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The party that sparked Brexit worries about its future

A matter of months after the U.K. Independence Party achieved its founding aim of securing Britain's exit from the European Union, the party appears to be fighting for its political life. Long-time leader Nigel Farage quit just after the referendum to be replaced by Diane James, who lasted just 18 days in the job. Then after a fight in Brussels with a fellow UKIP member that ended in his hospitalisation, Steven Woolfe quit labelling the party "ungovernable".

In a bid to turn the party around, leadership candidate Suzanne Evans is calling for UKIP to reposition itself as a centrist political force. Speaking to CNBC on Thursday she argued: "There's a desperate need in British politics for that third party that sits at the centre ground, which both the Labour Party and the Conservative Party have completely abandoned."

"I will ditch the right wing, Trump-style rhetoric and appeal to the common sense center," Evans added in a blog post.

Her comments appear aimed at rival UKIP leadership contender Raheem Kassam, whose campaign draws inspiration from Donald Trump's presidential bid. Indeed, his campaign slogan is "Make UKIP Great Again." The UKIP candidate has also praised the Republican presidential nominee's stance on NATO and his proposal to restrict Muslim immigration into the US.


But according to bookmakers' odds, both Kassam and Evans trail the frontrunner Paul Nuttall in the race to become the next UKIP leader.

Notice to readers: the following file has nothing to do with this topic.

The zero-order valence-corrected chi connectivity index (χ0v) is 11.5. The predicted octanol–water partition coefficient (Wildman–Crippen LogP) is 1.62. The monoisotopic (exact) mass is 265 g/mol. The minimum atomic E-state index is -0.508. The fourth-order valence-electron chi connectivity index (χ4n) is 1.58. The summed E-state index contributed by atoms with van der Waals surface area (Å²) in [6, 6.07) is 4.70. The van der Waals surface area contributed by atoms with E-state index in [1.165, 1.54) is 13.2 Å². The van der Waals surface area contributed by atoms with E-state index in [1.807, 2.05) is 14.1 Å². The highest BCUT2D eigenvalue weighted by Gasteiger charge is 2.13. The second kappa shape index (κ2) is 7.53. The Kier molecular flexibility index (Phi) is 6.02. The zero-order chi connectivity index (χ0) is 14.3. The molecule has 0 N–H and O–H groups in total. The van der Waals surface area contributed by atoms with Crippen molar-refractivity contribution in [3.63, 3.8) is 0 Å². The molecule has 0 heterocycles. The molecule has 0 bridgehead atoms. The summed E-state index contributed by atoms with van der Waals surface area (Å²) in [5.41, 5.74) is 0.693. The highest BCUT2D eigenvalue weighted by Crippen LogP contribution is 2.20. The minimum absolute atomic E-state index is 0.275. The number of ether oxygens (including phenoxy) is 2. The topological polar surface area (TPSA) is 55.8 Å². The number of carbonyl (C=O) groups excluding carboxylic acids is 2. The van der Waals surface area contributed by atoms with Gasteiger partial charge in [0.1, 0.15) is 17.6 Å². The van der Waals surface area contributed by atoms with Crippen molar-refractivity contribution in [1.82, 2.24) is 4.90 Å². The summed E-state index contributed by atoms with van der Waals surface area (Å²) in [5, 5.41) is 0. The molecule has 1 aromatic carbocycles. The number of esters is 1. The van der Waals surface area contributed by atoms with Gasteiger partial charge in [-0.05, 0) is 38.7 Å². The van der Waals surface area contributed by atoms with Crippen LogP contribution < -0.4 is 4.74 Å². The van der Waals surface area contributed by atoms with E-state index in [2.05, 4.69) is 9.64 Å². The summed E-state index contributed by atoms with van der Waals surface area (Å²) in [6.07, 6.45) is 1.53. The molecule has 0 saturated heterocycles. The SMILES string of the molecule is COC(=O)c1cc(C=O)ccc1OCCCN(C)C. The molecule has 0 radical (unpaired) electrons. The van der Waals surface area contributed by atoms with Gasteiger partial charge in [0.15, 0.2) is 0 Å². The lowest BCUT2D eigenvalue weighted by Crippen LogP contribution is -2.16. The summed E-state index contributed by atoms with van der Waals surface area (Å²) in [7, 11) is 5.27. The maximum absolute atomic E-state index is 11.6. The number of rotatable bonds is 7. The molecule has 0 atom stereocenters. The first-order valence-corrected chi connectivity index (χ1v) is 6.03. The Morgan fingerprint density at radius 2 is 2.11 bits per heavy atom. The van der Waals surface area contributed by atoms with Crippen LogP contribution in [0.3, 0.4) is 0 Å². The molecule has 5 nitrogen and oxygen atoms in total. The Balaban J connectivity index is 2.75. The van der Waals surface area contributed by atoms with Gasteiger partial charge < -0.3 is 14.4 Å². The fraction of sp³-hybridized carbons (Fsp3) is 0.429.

Nuttall is running on a ticket to make UKIP the party of the "common man and woman" and aims to entice voters away from Labour in the north of England.


Poll research suggests attempts to rebrand UKIP as a centrist party may prove unpopular with its existing supporters. The study found that 69 percent of UKIP members identify as being right of centre, while just 15 percent consider themselves centrists.

Evans told CNBC the issues of immigration and EU-UK relations would remain UKIP's prime focus under her leadership. However, she also promised to take steps to increase the party's representation in parliament and popularity among women.

UKIP currently only has 1 member of parliament, despite the party receiving a 12.6 percent share of the vote in the 2015 general election.

While the UKIP leadership contenders might be split over the party's future direction, they're broadly united in their criticism of the Conservative government's response to the Brexit vote.

In an interview with CNBC, Evans said: "One of my first jobs as the leader of UKIP would be to start campaigning to leave the European Union straight away, because I think we've faffed about far too much."

Nuttall echoed this sentiment in his leadership declaration, writing: "Britain now needs a strong UKIP more than ever, to hold the government's feet to the fire in the Brexit negotiations."

Voting in the UKIP leadership contest begins from the 11th of November. The winner will be announced on November 28th.


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